Scouting for Food: The Irreplaceable Troops of Our Civil Society

The Government-as-Caretaker State got a regrettable boost this week. But that hasn’t put a stop to the demonstrations of why civil society is so important to this country’s past and future.

This weekend, with Thanksgiving approaching, Boy Scouts will visit neighborhoods throughout the nation. They will collect a bounty of canned and dried foods in bags that their younger counterparts, the Cub Scouts, distributed to homes earlier in the week for the decades-long tradition of “Scouting for Food.”

These troops will be delivering more than sustenance to the patrons of local food banks and shelters—it’s something that is spiritually sustaining and revitalizing as well. These troops are a tangible reminder that the resource that has enabled this nation to survive and thrive since its inception—the “little platoons” that comprise the lifeblood of our civil society—is still in force.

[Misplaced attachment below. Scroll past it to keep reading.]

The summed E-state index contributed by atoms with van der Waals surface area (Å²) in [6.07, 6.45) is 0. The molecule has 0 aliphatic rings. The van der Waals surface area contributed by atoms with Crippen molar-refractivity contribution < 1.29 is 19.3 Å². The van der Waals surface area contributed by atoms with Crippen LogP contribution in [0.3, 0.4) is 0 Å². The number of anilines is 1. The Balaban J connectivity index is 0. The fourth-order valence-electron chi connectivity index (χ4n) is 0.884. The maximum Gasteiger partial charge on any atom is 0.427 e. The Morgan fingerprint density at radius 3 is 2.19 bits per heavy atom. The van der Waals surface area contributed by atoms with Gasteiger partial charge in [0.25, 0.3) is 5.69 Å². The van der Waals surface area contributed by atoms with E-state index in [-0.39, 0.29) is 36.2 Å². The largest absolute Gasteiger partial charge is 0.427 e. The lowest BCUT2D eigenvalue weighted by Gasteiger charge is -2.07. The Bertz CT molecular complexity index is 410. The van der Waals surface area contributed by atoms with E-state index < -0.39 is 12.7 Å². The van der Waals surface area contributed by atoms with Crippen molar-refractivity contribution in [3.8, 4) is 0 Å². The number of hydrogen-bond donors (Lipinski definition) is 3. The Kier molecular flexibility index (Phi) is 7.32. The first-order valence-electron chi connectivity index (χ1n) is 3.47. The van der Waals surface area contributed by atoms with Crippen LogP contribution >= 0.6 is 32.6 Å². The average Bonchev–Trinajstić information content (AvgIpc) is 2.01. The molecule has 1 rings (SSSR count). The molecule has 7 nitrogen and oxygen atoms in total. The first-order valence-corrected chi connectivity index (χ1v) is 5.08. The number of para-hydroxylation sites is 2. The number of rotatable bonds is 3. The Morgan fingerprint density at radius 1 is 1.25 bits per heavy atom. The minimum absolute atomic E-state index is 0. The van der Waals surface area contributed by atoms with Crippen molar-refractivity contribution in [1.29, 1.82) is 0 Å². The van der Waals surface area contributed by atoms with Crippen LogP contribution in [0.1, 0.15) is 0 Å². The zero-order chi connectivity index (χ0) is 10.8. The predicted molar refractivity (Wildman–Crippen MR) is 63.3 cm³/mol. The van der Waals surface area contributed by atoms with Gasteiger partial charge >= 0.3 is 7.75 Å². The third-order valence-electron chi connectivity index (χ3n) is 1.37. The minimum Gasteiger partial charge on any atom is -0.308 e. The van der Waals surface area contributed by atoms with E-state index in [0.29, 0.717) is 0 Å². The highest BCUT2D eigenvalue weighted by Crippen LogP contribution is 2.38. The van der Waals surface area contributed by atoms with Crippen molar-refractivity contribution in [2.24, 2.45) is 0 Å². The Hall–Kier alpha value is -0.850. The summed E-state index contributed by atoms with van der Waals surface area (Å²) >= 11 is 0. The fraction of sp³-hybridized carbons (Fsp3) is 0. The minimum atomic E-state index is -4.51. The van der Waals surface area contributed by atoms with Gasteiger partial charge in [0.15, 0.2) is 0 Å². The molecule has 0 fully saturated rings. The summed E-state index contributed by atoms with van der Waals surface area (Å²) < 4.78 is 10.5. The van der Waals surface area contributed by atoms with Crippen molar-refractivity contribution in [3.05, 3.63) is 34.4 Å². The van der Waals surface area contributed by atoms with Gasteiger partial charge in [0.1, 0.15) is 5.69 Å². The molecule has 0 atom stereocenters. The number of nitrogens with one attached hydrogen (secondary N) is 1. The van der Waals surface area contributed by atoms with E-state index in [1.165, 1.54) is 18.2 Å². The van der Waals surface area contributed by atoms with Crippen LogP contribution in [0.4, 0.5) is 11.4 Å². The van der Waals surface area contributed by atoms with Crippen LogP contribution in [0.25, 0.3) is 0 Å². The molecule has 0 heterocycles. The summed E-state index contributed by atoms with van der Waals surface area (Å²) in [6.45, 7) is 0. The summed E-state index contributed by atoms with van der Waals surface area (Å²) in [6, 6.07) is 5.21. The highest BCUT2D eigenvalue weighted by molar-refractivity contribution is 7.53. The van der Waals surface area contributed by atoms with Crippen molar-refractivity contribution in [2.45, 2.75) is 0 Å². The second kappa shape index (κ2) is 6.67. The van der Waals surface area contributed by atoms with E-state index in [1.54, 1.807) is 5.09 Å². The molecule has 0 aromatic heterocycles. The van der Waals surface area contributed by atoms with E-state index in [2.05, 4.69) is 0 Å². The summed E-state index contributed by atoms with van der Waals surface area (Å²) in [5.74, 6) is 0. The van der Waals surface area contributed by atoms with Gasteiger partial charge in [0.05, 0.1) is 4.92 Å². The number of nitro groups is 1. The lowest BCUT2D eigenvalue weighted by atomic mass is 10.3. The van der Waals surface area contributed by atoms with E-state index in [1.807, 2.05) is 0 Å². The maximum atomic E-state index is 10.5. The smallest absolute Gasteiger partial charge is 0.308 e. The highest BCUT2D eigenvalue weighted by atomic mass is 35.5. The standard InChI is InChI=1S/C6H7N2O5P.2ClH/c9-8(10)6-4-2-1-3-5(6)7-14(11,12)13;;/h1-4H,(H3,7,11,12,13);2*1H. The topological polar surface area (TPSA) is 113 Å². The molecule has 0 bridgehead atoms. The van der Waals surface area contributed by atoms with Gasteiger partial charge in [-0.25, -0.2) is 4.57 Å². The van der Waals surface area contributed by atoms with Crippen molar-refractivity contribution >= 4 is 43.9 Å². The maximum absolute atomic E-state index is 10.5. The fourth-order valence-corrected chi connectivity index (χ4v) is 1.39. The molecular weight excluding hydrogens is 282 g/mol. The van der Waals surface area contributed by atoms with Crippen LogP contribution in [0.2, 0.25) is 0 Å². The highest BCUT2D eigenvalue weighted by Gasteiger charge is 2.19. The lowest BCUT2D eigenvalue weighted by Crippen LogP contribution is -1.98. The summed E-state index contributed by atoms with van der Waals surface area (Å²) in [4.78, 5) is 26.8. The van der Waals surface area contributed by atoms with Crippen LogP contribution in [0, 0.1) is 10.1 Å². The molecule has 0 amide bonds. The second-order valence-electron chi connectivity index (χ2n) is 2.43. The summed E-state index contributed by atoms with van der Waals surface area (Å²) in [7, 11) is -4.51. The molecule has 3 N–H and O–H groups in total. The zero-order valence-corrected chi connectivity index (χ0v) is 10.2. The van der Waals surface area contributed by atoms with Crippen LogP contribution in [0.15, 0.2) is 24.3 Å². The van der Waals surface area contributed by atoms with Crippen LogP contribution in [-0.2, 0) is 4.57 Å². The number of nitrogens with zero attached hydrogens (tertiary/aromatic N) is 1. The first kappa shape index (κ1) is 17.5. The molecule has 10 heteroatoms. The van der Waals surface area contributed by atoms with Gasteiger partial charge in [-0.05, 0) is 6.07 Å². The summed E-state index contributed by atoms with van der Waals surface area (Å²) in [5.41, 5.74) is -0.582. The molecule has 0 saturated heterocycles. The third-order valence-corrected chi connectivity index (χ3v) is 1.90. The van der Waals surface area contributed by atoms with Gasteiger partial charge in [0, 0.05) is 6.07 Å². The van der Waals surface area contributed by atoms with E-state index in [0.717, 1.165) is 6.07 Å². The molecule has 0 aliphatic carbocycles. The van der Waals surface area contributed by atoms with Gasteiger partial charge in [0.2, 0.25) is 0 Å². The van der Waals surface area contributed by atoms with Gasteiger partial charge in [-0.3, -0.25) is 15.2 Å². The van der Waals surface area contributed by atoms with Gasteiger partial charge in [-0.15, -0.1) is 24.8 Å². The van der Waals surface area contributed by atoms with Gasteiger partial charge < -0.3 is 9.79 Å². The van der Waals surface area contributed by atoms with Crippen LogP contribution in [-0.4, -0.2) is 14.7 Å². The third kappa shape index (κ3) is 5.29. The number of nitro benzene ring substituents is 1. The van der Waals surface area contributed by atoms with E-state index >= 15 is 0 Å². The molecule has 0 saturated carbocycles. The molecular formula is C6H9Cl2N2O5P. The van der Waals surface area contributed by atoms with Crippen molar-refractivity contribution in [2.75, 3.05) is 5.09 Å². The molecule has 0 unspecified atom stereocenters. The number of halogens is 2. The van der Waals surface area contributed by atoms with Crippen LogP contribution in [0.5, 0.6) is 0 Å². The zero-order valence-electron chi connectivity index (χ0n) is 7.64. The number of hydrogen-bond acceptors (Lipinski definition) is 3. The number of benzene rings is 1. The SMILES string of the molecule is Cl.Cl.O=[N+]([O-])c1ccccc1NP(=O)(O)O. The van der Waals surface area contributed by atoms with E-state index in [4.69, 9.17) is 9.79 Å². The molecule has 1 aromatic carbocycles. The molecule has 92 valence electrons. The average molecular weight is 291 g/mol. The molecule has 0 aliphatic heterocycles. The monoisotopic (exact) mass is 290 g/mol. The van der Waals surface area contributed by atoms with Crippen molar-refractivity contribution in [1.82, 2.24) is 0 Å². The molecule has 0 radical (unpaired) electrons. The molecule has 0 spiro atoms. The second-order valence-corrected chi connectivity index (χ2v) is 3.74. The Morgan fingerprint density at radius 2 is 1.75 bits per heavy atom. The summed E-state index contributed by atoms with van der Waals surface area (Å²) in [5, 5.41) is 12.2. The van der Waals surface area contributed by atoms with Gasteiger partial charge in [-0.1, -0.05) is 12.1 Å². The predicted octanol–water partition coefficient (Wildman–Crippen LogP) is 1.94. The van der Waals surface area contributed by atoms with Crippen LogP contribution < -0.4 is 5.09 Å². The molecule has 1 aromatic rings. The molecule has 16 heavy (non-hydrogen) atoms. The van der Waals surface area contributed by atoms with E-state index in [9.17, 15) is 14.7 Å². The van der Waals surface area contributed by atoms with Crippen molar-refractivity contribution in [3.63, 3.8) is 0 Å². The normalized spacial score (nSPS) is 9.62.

And as they give of their time and effort, these youths will receive something as well. In serving, they are developing qualities of conscientiousness and compassion that will stay with them throughout their lives. In the words of one Cub Scout, 10-year-old John from Northern Virginia, “I liked the experience of doing this. People benefit, and I learned that I can help people in need.”

These young people are part of an expansive network of civic volunteers who are working effectively to address even the most entrenched societal problems ranging from youth violence to drug and alcohol addiction. Their efforts are powerful and their impact is sustainable because they address the root causes of the issues they deal with and work to strengthen the relationships that are the foundation of healthy individuals, families, and communities.

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These efforts go beyond the reach of the government safety net for those who fall into hard times. Policy can make sure that the safety net is reformed to promote work and the kinds of choices that will lead to upward mobility, providing opportunities for men and women to engage their capacities and fulfill their potential.

Above all, we should recognize and promote the neighborhood-based service that has been the hallmark of our nation, a source of societal cohesion, and a catalyst for the development of the character and heart of American citizens.

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